On August 30, 2013, I cheered the announcement that General Electric Co. (GE) was planning to shed its financial business. See "General Electric: A Good Decision!" Now, "General Electric has confirmed pans to spin off its North American retail financial services business as a separate company, starting with an initial public offering next year." This comes from Ed Crooks and Camilla Hall of the Financial Times.
I think this is an excellent move for GE and an excellent move for the shareholders. This move is "intended to be the industrial group's last large-scale disposal under a restructuring to sharpen its focus on manufacturing operations."
The plans … up to 20 percent of the business will be sold off in the IPO in 2014. Then in 2015, it will be completely separated off through a share distribution to its investors. The concept: Jeff Immelt, CEO of GE, wants to cut the manufacturing company's "reliance on financial services earnings from about 45 percent of the group's total last year to about 30 percent."
At one time in the 1990s and beyond, General Electric was earning more than 50 percent of its profits from its financial services wing. In the latter half of the twentieth century, General Electric did what a lot of other manufacturing companies did … get into financial services.
The times called for this move. Credit inflation, beginning in the early 1960s, began to dominate many of the large manufacturing firms in the United States. These companies saw that profits could be driven by providing the financial services, consumer debt and credit card debt, to finance retail purchases and support the goods that were being produced on the production line.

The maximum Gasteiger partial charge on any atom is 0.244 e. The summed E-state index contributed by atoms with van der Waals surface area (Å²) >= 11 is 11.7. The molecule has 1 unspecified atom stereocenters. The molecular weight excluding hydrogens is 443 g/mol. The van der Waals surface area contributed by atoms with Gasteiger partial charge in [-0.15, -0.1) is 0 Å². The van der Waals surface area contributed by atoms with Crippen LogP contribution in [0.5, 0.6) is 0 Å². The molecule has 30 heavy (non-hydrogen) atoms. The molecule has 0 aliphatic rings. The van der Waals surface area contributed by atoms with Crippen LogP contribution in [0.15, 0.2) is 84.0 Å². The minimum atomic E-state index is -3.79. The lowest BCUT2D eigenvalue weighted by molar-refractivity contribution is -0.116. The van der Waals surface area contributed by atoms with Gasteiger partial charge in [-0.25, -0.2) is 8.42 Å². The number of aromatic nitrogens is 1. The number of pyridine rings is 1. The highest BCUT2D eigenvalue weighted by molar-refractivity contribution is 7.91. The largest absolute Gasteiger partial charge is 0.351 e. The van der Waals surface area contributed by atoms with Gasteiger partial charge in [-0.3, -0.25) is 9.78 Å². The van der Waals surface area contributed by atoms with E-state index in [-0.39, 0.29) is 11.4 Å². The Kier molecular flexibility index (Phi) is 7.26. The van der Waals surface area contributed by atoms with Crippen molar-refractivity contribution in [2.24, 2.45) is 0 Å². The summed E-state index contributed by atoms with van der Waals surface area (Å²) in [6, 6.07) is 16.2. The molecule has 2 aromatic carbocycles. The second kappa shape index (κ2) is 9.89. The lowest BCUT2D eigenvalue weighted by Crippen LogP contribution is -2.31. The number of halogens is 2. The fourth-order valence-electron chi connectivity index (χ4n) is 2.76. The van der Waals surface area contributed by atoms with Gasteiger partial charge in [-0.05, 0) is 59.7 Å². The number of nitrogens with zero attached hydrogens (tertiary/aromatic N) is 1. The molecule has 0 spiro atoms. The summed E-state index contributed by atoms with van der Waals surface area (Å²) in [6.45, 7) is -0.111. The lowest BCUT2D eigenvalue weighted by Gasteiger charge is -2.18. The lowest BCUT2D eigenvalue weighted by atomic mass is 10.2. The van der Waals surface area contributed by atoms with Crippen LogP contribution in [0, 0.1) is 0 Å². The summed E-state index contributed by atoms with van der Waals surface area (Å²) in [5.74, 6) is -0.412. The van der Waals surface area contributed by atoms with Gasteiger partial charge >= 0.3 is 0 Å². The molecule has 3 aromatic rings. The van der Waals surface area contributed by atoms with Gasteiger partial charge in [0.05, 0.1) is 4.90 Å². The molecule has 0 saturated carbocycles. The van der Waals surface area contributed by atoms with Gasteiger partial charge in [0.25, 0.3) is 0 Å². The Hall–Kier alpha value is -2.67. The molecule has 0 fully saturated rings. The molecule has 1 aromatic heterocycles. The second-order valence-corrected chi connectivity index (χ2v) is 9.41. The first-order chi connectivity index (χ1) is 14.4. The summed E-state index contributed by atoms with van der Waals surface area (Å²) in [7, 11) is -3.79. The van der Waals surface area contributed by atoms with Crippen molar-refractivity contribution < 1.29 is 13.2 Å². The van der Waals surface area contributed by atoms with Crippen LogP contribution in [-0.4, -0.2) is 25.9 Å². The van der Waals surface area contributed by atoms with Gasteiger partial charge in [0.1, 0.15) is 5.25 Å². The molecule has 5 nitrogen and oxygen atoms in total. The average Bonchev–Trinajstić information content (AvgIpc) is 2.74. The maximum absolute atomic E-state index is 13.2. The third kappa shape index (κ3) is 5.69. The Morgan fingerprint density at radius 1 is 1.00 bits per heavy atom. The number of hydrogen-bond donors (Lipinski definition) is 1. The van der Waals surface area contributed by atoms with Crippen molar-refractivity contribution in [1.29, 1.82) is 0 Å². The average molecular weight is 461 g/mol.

GE, like General Motors (GM) and others, took on more risk, financed the risk with more and more leverage, and also mis-matched the maturities of assets and liabilities in order to squeeze as much out of the effort as possible. The company did very well with the exception of the 2008-2009 period in which it suffered large losses. These loses contributed to the fact that GE had to cut its dividend and also contributed to the loss of its triple A credit rating.
GE Capital, the financial wing of GE, is large enough that, alone, it would be the fifth largest commercial bank in the United States. Two closing points on this move: first, this is an excellent move for General Electric. It will allow GE to focus on what it should focus on … its manufacturing operations.
Second, this move brings to an end General Electric's playing with the "incentives" set up by the federal government. A period of more and more credit inflation, like the one we experienced for the past fifty years, produces an euphoric environment that thrives on financial risk taking and financial innovation. General Electric and many other organizations were drawn into this environment, prospered in it, and then lost direction with its core business because of the distractions set up by the government. Now, GE is moving to regain control over its future, once again.